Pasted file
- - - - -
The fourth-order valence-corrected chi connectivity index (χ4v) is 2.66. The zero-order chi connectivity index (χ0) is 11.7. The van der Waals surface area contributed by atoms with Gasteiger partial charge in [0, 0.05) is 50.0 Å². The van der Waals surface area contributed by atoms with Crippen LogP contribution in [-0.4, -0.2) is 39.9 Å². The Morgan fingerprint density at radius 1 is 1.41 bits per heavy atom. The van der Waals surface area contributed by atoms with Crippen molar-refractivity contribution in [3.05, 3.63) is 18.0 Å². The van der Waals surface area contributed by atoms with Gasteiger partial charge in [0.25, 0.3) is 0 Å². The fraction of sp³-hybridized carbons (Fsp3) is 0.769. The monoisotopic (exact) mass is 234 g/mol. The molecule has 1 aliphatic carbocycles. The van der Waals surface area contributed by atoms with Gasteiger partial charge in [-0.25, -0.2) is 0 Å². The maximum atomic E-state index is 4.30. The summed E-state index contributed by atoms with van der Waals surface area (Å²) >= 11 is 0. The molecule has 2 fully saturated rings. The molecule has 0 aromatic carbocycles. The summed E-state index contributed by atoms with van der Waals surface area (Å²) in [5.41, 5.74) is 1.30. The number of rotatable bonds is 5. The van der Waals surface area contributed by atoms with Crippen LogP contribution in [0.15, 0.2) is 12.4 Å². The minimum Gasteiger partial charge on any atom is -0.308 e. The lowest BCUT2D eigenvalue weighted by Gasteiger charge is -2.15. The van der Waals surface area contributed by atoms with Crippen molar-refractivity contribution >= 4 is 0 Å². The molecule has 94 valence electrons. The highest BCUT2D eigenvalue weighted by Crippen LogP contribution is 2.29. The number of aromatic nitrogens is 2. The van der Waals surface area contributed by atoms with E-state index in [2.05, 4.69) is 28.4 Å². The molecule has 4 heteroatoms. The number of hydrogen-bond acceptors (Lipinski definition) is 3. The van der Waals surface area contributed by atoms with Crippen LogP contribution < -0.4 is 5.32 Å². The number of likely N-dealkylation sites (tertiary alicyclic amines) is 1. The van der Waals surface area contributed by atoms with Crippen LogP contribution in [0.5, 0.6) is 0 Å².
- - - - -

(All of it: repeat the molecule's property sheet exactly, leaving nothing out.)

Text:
The fourth-order valence-corrected chi connectivity index (χ4v) is 2.66. The zero-order chi connectivity index (χ0) is 11.7. The van der Waals surface area contributed by atoms with Gasteiger partial charge in [0, 0.05) is 50.0 Å². The van der Waals surface area contributed by atoms with Crippen LogP contribution in [-0.4, -0.2) is 39.9 Å². The Morgan fingerprint density at radius 1 is 1.41 bits per heavy atom. The van der Waals surface area contributed by atoms with Crippen molar-refractivity contribution in [3.05, 3.63) is 18.0 Å². The van der Waals surface area contributed by atoms with Gasteiger partial charge in [0.25, 0.3) is 0 Å². The fraction of sp³-hybridized carbons (Fsp3) is 0.769. The monoisotopic (exact) mass is 234 g/mol. The molecule has 1 aliphatic carbocycles. The van der Waals surface area contributed by atoms with Gasteiger partial charge in [-0.25, -0.2) is 0 Å². The maximum atomic E-state index is 4.30. The summed E-state index contributed by atoms with van der Waals surface area (Å²) >= 11 is 0. The molecule has 2 fully saturated rings. The molecule has 0 aromatic carbocycles. The summed E-state index contributed by atoms with van der Waals surface area (Å²) in [5.41, 5.74) is 1.30. The number of rotatable bonds is 5. The van der Waals surface area contributed by atoms with Crippen LogP contribution in [0.15, 0.2) is 12.4 Å². The minimum Gasteiger partial charge on any atom is -0.308 e. The lowest BCUT2D eigenvalue weighted by Gasteiger charge is -2.15. The van der Waals surface area contributed by atoms with Crippen molar-refractivity contribution >= 4 is 0 Å². The molecule has 94 valence electrons. The highest BCUT2D eigenvalue weighted by Crippen LogP contribution is 2.29. The number of aromatic nitrogens is 2. The van der Waals surface area contributed by atoms with E-state index in [2.05, 4.69) is 28.4 Å². The molecule has 4 heteroatoms. The number of hydrogen-bond acceptors (Lipinski definition) is 3. The van der Waals surface area contributed by atoms with Crippen LogP contribution < -0.4 is 5.32 Å². The number of likely N-dealkylation sites (tertiary alicyclic amines) is 1. The van der Waals surface area contributed by atoms with Crippen LogP contribution in [0.5, 0.6) is 0 Å².